An inquest on the body of Miss Dungey was opened at Henley on Monday. The jury met in the kitchen of the farmhouse Lambridge Wood, the proceedings being conducted by Mr. A. Jones, Deputy-Coroner. Great interest was manifested in the proceedings, and there was large attendance of the public in the vicinity of the house. The jury having viewed the spot where it was discovered, Walter Dungey, a farmer, of Goudhurst, identified the body as that of his daughter. He said she was 30 years of age, and was quiet and reserved. He believed she was happy in her situation, and she had said she did not mind being left alone in the house. She was housekeeper to Mr. Mash, and always spoke well of her place. He was not aware she had formed an attachment for any one.
Henry Joseph Mash said Miss Dungey had been in his service seven years off and on, first as nursery governess and then as housekeeper at Lambridge. She was alone in the house all day, but two boys, named Froome, slept in the house at night. One was 14 years old. There was no silver plate in the house, and only small quantity of electro-plate, and although he had made diligent search he had not discovered that anything was missing. Miss Dungey would have had a little money by her, because he gave her cheque a fortnight ago, and another for £2 odd.—Questioned by the jury, witness said he wanted her to live at the house which he had at Henley, but she said she preferred to live at Lambridge, and was not frightened. She was the most amiable and inoffensive woman imaginable, and a valuable and trustworthy servant.
Witness added that his man Dawson wanted last spring to live at Lambridge and offered to pay his rent there. There had been some altercation between Miss Dungey and Dawson over money matters. George Dawson, gardener to Mr. Mash, said he had been in his present employment for 11 years. He last saw Miss Dungey on Friday afternoon, when she was in the kitchen knitting. He took some eggs, but did not hold any conversation with her. She appeared just usual when he left her. They had been very good friends, and had never had words, except on occasion three months ago, with respect to some washing. It was not a wrangle, hardly difference. He was not accustomed to observe a regular time for leaving, and went early on Friday because he was wet. He lived at Box Folly, about eight minutes’ walk from the farm.
At about 10.15 the father of the lad Froome called him up, and said the boys could not get into Lam bridge, though there was a light on the kitchen table, as though somebody were at home. Witness was in bed, but he got immediately, and went into Lambridge with Froome to search for Miss Dungey.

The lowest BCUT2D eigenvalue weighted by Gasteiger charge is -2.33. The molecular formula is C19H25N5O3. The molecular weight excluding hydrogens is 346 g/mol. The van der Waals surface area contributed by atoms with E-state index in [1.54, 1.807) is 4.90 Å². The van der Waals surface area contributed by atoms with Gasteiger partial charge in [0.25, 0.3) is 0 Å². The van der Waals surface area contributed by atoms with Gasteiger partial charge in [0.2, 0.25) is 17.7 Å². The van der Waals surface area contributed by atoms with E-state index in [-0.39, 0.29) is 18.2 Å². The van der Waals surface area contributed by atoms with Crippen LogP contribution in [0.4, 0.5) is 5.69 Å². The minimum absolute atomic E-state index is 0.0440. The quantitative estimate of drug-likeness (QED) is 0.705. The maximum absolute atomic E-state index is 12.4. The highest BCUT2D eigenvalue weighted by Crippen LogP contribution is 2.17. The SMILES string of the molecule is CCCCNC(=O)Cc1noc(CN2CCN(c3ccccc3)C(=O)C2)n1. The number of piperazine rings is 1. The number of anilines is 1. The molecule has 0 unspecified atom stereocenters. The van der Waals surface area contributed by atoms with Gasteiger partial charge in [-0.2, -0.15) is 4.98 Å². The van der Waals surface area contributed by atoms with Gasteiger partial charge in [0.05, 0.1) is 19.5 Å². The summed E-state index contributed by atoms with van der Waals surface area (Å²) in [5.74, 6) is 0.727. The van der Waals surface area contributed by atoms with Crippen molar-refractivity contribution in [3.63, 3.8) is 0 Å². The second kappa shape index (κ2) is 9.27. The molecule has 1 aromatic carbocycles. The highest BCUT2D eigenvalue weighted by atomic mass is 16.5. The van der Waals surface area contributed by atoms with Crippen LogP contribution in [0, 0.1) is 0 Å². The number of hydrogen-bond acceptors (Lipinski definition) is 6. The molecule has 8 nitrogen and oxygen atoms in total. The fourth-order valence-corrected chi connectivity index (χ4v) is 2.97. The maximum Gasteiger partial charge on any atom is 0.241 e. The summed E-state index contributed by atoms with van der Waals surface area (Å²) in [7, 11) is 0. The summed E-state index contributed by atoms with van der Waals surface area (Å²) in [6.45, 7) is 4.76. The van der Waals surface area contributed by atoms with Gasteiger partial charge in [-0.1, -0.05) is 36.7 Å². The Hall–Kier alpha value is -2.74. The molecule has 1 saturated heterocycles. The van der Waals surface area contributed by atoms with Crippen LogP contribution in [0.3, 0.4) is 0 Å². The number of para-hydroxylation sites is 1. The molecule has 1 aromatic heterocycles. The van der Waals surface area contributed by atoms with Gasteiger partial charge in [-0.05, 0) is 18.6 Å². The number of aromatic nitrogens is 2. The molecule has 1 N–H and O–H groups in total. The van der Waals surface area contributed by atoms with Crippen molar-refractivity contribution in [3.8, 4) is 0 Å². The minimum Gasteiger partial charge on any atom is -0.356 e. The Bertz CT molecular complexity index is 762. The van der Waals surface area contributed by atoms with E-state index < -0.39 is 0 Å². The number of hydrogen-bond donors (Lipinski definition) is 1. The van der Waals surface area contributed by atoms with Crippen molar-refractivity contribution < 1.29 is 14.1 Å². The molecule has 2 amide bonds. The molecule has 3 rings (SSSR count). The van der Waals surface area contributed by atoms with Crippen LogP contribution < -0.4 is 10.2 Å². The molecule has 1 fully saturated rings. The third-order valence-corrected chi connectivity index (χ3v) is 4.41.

They went to the kitchen door first, and finding it locked proceeded to the front door, which was also fastened. Next they went to the opposite side of the house, tapped at the housekeeper’s bedroom window, and obtained no reply. He then went to see if the dog was all right, and found it lying still and apparently drowsy. The animal usually welcomed him, but did not do so on this occasion. Witness afterwards found the bay window partly open, and entered the house together with John Froome and one of the lads. Nothing seemed to be out of place. They went into the kitchen, and taking candles searched the bedrooms, and next went into the passage leading to the front door and observed bloodstains on the brass handle. The door was bolted on the top and not locked. Getting a lantern, he observed a piece of thick stick on the doormat outside with blood on it.
The boy said, “When we came up this evening we heard a noise in the wood similar to a cat with a bird,” and he pointed out the direction, going first with the light. They searched the wood and saw the body of Miss Dungey. She was lying on her back with her head bent towards the right. Her hand was uplifted. There was no blood about. Close to the body they found a rammer which was usually kept in the pig tub. It was past eleven when they found the body, which was lifeless. They came back at once to the house, and putting the pony in the trap went to Henley to inform the police.
The elder lad Froome said he informed his father when he failed to obtain admission. Dawson came, as already described, and they made the search together. On being told of the noise they had heard in the Wood, Dawson went straight to the spot where the body lay. It was not usual for the kitchen door to be locked when witness and his brother went to the house in the evening.
John Froome, the father of the lads, deposed to receiving their message, calling up Dawson, and assisting in the search. They found the body in a very cramped position. There was no vestige of life remaining, so they left the body as they found it and immediately went for the police.
After further evidence, including that of Superintendent Keals, who has the case hand, the jury had a prolonged deliberation, and ultimately returned a verdict of murder against some person or persons unknown.
The case remains unsolved and is sometimes referred to as The Henley Mystery.
I have found 32 newspaper reports of the murder case from 1893. They provide an account of the inquest, background, speculation, the arrest of a suspect, his release and the search for the killer.